The coronavirus crisis leaves its mark on children

The restrictive measures resulting from the coronation crisis have drastically changed the daily lives of children and adolescents, according to a study being conducted at the University of Innsbruck and its context examining the psychosocial effects of the crisis on children.

Without contact with friends, without a normal school life, with the fear of possible infection of grandparents and various oppressive situations in the house itself, the coronary crisis has profoundly affected the lives of children and adolescents.

The real threat of the virus was less aggravating, but rather the side effects, said Katherine Zeveke, director of the University Clinic for Children and Adolescent Psychiatry at the University of Innsbruck.
According to her, the longer exclusion from their normal daily life harms children and adolescents in their cognitive, emotional and social development and leaves traces that are already visible and will appear much more after the removal of restrictions.

A study is currently underway to examine the effects on children in Tyrol and South Tyrol in kindergartens, elementary and high schools, and to develop a screening tool for early detection of stress.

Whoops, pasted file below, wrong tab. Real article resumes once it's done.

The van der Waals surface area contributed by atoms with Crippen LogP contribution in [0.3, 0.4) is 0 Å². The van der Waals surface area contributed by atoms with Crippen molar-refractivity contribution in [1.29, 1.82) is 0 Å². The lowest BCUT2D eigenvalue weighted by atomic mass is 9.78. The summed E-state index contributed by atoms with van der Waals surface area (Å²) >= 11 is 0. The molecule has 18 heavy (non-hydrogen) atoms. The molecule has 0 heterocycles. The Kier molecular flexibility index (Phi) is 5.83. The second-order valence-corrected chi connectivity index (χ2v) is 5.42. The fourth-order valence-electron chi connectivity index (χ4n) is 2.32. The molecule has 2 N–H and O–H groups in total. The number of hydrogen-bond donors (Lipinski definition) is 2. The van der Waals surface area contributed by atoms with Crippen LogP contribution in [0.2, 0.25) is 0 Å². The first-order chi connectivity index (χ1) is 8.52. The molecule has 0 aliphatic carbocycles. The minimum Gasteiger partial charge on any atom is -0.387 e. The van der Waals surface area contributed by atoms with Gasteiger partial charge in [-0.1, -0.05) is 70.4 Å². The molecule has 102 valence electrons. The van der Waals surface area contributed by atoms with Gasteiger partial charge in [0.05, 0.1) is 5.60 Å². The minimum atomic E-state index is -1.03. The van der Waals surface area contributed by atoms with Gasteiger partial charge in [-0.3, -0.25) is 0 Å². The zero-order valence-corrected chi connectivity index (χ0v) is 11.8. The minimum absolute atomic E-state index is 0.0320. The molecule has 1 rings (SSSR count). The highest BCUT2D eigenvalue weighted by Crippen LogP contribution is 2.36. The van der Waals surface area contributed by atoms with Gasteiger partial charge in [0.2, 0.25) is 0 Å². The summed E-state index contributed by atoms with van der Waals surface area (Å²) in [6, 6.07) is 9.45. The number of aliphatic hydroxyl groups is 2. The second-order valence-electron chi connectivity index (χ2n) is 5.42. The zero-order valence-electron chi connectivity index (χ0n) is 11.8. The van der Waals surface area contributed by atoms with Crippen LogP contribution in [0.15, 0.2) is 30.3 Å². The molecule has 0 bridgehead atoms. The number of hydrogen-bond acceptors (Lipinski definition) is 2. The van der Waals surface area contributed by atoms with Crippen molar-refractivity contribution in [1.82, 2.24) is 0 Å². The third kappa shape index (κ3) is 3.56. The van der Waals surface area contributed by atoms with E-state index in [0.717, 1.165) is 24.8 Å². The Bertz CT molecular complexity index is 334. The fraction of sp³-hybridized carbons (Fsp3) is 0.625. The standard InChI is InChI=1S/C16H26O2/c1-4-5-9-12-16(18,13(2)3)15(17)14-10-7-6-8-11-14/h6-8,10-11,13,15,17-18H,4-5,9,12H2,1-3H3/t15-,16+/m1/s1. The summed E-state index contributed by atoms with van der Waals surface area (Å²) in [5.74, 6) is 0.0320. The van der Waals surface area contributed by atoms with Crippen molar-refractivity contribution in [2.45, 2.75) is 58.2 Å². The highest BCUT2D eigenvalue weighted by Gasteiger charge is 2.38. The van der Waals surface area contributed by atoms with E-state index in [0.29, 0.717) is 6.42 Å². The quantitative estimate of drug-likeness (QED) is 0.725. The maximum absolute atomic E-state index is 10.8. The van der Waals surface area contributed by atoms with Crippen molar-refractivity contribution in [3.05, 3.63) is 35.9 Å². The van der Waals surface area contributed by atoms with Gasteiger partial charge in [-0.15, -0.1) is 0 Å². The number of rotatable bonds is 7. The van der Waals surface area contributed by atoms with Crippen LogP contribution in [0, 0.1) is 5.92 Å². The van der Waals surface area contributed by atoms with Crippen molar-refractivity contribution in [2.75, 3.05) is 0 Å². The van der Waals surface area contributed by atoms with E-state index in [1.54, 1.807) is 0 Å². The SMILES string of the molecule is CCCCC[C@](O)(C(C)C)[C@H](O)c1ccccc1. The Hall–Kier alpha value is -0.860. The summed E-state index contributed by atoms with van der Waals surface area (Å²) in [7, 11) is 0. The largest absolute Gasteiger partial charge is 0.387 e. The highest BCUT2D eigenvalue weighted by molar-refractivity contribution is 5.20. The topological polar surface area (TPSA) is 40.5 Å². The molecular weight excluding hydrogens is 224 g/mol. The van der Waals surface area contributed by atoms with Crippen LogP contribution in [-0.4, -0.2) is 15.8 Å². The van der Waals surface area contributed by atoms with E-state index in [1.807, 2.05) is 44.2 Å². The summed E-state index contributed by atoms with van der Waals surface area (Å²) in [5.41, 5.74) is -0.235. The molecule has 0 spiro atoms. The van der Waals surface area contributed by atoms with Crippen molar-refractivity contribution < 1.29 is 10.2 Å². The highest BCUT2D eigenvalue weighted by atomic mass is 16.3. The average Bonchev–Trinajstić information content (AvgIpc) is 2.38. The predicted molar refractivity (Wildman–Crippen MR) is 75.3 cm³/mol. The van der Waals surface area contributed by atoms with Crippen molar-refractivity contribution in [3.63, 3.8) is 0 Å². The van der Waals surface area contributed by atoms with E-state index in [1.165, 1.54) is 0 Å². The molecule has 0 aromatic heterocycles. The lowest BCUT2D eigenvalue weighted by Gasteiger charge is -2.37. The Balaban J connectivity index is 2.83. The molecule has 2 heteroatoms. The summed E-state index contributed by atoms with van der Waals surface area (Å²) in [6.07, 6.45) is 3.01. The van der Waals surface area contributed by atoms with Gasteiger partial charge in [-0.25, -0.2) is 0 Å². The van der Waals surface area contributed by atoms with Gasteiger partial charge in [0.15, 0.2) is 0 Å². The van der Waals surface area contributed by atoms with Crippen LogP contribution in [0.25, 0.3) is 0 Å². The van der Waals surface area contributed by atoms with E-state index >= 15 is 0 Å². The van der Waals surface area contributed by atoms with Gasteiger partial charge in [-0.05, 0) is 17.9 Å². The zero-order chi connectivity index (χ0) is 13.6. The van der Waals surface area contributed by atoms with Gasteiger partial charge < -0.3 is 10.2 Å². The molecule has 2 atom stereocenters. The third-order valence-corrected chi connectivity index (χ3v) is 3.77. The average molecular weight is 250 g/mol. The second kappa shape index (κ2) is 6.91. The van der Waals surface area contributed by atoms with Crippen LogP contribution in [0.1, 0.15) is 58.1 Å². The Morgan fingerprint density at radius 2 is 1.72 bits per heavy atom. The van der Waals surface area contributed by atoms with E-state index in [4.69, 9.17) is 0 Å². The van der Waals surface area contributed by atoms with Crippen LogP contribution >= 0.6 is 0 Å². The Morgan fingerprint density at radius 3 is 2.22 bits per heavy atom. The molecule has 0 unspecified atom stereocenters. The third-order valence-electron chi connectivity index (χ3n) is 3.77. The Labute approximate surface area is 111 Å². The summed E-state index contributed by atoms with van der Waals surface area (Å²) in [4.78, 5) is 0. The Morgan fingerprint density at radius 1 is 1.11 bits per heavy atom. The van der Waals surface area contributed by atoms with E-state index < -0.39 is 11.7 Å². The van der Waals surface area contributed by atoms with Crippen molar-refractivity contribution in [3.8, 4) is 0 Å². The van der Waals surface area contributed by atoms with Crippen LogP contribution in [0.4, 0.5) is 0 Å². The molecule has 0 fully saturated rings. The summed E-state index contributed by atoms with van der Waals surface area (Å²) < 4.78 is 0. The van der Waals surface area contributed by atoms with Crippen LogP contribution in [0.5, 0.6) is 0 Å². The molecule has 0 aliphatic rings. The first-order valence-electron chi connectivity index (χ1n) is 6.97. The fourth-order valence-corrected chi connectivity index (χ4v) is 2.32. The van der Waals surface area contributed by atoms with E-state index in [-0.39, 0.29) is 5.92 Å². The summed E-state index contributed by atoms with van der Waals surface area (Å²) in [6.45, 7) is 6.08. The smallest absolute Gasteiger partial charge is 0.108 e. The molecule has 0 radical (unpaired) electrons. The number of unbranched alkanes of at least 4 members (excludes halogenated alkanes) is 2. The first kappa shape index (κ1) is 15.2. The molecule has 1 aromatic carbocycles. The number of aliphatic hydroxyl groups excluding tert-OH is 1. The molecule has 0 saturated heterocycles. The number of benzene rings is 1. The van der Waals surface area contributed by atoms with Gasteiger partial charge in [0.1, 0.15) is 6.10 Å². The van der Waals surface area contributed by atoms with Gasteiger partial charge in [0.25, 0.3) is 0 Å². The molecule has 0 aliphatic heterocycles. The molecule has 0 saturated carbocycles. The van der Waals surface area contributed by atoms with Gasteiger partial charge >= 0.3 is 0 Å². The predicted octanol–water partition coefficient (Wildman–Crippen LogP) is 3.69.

Katherine Zeveque points out that whether and how children feel psychologically burdened depends on their mental environment, as children have more worries when adults also have concerns such as mental illness, job loss, part-time work or financial difficulties. Signs that the weight has become too heavy can be fear, insomnia, coercion, malaise and depression, as well as increased drug use and uncontrolled use of the Internet.

She explains that even if the measures are increasingly relaxed, we are still a long way from normalcy, school activities are still limited and summer vacation care is often not regulated. How these challenges can be overcome depends to a large extent on the general family situation and, in addition, crises always affect the socially disadvantaged, he notes.

For its part, the Austrian Society of Pediatrics and Adolescent Psychiatry, Psychosomatics and Psychotherapy is calling for schools and childcare facilities to be fully reopened, in line with hygiene measures, in order to prevent their families from further serious effects on their children.